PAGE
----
ChatGPT failed to identify Japan’s Digital Transformation Minister Kono Taro

OpenAI’s ChatGPT was unable to properly identify Japan’s Minister of Digital Transformation, Kono Taro, despite his push for increasing the use of artificial intelligence to address job shortages caused by Japan’s shrinking population.

In a recent interview with Bloomberg Television, Kono Taro revealed that when he asked ChatGPT himself, the AI ​​model gave the wrong answer. He cautioned against relying only on the right information technology. In addition, Kono requested that his name be written in the Japanese style, with the surname preceding the given name.

As the current chairman of the Group of Seven wealthy democracies, Prime Minister Fumio Kishida has formed a commission to investigate the economic prospects and potential risks of AI. Kono Taro made the remarks while speaking about the creation of the committee, emphasizing Japan’s desire to take a leading role in regulating this technology.

Recently, the Group of Seven digital ministers released an action plan to encourage the use of “trusted AI.” Additionally, this month, the European Union took steps to regulate AI applications, including Google’s Bard and OpenAI’s ChatGPT.

According to Kono Taro, Japan’s population decline has made robots less of a threat to the workforce. As a result, Japan is more open to experimenting with new AI technologies. The government is currently in talks with Microsoft and other technology providers about developing the database. Kono expressed concern about the underrepresentation of minority languages ​​compared to English and the potential for bias in the data.

The mobile division of SoftBank Group Corp recently announced its participation in an international competition to develop a version of OpenAI Inc.’s ChatGPT, joining the ranks of US and Chinese companies with the same goal.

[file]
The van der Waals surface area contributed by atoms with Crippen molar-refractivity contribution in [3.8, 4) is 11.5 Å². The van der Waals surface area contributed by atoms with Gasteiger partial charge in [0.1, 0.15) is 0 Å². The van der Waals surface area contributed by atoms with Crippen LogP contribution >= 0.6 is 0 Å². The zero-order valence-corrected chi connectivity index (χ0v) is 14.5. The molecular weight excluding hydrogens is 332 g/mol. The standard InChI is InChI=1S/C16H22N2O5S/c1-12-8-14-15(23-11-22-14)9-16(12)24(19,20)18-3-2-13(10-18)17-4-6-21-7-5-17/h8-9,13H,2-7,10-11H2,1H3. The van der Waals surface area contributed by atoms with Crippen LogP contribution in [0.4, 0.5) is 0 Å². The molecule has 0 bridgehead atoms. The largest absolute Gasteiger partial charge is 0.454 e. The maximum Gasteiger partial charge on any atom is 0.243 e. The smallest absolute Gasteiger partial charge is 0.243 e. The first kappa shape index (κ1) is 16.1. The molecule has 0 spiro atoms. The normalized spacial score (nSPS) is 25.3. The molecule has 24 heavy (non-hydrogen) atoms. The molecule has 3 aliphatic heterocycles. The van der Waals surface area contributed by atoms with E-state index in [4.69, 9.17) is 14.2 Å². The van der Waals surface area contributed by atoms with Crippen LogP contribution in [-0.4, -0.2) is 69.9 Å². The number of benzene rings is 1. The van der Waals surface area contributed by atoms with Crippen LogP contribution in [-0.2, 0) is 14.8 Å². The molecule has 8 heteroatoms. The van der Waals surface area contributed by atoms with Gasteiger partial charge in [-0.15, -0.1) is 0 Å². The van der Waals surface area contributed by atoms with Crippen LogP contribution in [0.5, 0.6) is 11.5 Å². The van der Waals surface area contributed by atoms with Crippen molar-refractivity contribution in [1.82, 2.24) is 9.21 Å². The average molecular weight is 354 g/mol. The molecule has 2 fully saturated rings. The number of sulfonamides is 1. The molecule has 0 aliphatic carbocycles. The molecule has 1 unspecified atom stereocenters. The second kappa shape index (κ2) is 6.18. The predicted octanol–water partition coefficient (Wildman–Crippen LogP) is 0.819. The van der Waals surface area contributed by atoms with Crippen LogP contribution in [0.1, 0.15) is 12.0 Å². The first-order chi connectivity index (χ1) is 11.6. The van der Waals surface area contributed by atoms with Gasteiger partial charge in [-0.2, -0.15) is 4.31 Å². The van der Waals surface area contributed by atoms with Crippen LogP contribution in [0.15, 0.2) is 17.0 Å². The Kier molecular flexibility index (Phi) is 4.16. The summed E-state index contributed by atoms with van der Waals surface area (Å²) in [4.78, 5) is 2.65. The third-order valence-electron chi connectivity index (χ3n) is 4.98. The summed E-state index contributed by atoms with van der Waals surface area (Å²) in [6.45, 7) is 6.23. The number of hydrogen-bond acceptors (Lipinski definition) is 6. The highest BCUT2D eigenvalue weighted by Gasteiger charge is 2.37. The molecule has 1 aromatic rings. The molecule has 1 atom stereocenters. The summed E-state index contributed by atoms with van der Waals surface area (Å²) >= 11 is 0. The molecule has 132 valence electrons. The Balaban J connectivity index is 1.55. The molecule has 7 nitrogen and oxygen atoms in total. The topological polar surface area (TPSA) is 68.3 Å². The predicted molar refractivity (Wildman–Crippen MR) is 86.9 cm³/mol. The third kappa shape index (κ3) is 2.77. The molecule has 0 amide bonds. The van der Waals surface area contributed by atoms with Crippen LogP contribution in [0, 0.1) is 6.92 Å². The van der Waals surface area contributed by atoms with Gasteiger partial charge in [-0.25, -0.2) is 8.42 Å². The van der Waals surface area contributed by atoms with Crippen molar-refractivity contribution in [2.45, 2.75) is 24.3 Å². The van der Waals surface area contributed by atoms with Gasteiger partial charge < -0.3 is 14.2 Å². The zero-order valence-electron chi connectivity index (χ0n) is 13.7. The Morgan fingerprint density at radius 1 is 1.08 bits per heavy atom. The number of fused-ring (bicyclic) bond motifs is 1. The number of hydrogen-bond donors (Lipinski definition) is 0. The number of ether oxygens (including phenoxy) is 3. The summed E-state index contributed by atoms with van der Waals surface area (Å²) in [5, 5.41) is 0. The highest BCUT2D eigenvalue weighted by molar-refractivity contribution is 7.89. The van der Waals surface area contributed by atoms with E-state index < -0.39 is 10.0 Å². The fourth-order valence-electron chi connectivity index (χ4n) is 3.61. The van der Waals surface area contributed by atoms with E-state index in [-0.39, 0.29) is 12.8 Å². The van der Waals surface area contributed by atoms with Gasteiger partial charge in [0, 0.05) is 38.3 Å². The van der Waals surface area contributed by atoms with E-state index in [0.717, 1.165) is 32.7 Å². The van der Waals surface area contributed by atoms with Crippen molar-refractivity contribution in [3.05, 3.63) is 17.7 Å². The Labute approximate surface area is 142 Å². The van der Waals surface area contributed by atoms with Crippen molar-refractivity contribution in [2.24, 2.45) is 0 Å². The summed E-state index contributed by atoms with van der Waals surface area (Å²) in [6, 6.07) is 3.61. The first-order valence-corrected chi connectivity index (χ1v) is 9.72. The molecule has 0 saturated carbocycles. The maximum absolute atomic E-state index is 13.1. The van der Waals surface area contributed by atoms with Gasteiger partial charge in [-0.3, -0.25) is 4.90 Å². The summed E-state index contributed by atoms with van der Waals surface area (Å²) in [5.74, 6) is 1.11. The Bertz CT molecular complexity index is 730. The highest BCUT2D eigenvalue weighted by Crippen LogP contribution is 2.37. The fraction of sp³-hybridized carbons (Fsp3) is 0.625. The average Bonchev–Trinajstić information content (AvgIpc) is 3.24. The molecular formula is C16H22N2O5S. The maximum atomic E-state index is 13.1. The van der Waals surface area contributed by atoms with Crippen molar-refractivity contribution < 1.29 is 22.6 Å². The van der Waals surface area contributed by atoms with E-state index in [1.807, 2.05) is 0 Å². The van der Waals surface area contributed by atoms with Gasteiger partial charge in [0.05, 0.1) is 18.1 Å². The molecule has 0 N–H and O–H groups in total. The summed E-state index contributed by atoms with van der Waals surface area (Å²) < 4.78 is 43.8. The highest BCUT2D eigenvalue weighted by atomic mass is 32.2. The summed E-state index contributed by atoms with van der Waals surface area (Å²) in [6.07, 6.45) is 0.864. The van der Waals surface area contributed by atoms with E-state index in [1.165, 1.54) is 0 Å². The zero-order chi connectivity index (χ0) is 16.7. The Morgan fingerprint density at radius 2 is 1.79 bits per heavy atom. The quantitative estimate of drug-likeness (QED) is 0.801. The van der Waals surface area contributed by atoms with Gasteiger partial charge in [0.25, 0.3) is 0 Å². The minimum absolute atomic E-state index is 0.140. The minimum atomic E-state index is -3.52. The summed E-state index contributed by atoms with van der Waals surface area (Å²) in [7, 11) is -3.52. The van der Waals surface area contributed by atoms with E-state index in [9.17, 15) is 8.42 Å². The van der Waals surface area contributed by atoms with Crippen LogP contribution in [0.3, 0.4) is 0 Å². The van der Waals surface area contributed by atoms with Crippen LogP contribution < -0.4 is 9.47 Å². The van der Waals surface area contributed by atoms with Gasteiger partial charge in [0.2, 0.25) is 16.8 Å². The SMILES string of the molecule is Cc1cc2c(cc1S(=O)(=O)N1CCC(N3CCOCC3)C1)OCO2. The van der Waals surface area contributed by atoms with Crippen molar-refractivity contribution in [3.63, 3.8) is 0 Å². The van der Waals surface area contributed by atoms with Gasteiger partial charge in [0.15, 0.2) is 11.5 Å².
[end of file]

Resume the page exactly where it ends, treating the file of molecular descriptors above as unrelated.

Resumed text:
As Japan’s Minister of Digital Transformation, Kono Taro has been fighting paperwork and archaic technologies, such as fax machines and floppy disks. He intends to pass legislation this month that would remove such requirements from more than 10,000 laws and regulations, which would involve searching through decades of paperwork, he said.

The Japanese government’s initiative to distribute identity cards to all residents to facilitate the issuance of municipal documents has backfired when cardholders received residency certificates intended for unrelated individuals, raising privacy concerns.

Kono Taro expressed his confidence that local governments will restart the program after evaluating Fujitsu Ltd., the system’s creator.

The minister contested with Kishida in the second round of the election for the leadership of the ruling Liberal Democratic Party in Japan in 2021. who can serve as prime minister.

When asked how ChatGPT identified him after conducting a search on himself, Kono said that the AI ​​system referred to him as “the Prime Minister of Japan.”

(Courtesy of Bloomberg)

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